- The Passive-Aggressive. Talk about a challenge. The actions, voice modulation and facial expressions can be incongruous with one another. These people may not be easy to identify initially and over time can really cause harm. One of the most natural aspects is the realized phoniness of their feelings; they give the impression everything is okay, but just underneath the surface they are seething over some slight, whether real or perceived. If something should hit the fan and this person acts casual, calm and cool (while others may flip out) this is a warning sign that deep waters may be roiling. And if you decide you want to call out this person for his or her lack of respect or an attempt to sabotage something you have been working on, gird yourself for an insincere response or the beginnings of a screaming match. But don’t try to mirror the behavior of this person. Select the right time to have a calm and open discussion about what problems exist and how you can work together to improve the situation.
- The Gossip. No organization would be complete without a “gossip.” You can bet that if you were ever involved in a discussion with a gossip, you know what to expect out of his or her mouth. The only mystery is who is the target of the day. You don’t want to be reeled into their world and become a target of their virulent ways. Try to avoid being part of their poisonous observations, and even be direct by telling the gossip that his or her comments are harmful to the company and its morale. Don’t fall prey by sharing your own views, as this will give more ammunition to the gossip where you will most likely end up in the cross fire.
- The Accuser. This person seeks to find fault, target blame and engage in overall drama. People like this know how they can uncover your own insecurity. This can be nipped in the bud immediately by admitting you made a mistake and that you will ensure that it will never be repeated. How can the accuser not be mollified by this (though one never knows)? Actually, the fault may lie with the accuser, but this person is expert at avoiding responsibility and throwing the mistakes, bad decisions or poor performance on others. Expecting the accuser to make an apology? I think not. After doing this for some time, the accuser actually believes what he or she is saying.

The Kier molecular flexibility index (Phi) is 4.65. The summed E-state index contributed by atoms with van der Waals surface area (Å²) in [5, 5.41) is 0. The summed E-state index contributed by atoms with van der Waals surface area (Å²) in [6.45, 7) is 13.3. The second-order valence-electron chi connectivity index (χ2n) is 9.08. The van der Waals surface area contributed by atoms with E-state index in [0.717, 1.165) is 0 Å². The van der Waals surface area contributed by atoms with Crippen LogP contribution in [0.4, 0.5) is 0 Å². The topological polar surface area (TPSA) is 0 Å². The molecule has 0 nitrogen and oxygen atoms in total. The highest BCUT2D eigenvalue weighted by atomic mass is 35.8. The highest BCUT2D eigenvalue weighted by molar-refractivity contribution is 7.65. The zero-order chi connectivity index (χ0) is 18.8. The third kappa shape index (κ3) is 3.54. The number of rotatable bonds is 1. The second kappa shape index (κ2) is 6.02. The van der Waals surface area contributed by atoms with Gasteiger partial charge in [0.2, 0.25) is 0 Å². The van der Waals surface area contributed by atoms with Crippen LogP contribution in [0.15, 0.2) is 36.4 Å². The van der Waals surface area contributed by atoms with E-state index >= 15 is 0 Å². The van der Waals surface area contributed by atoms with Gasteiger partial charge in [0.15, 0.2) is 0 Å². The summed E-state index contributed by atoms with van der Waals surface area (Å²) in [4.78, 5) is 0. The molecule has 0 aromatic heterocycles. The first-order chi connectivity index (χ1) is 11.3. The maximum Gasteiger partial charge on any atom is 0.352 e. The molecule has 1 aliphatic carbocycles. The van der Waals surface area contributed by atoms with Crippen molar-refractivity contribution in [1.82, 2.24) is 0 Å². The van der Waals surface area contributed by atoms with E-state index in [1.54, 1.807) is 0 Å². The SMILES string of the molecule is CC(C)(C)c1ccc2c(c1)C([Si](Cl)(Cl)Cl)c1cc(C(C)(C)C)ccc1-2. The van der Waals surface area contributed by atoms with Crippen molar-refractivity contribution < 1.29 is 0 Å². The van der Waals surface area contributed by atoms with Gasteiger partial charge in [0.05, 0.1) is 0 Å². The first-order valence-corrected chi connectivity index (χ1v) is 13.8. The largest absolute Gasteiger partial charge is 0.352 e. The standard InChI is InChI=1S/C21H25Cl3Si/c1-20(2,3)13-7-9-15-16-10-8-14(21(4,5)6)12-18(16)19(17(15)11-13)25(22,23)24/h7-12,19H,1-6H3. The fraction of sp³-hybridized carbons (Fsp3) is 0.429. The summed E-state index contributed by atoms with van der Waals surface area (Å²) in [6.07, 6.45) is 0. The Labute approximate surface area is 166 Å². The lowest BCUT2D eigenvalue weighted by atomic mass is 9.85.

To be sure, there are other personality types that include the quiet person, the victimized, the paranoid, and everyone’s favorite: the sociopath.
There are reasons some companies administer personality tests. They want to get an inkling of whether there could be problems lurking below the surface. The tests may not be fool proof. You as the company leader may prefer to go with a gut instinct. If so, there should at least be training offered on how to effectively deal with different personalities. The HR department should work with leadership to develop a clear statement of values that explains what are appropriate and expected set of behaviors…for all levels.
Steven Sacks is the CEO of Solutions to Results, LLC, a consultancy that specializes in helping individuals, firms and organizations meet the challenges of communicating with clarity and purpose. Visit his website at www.solutions2results.com.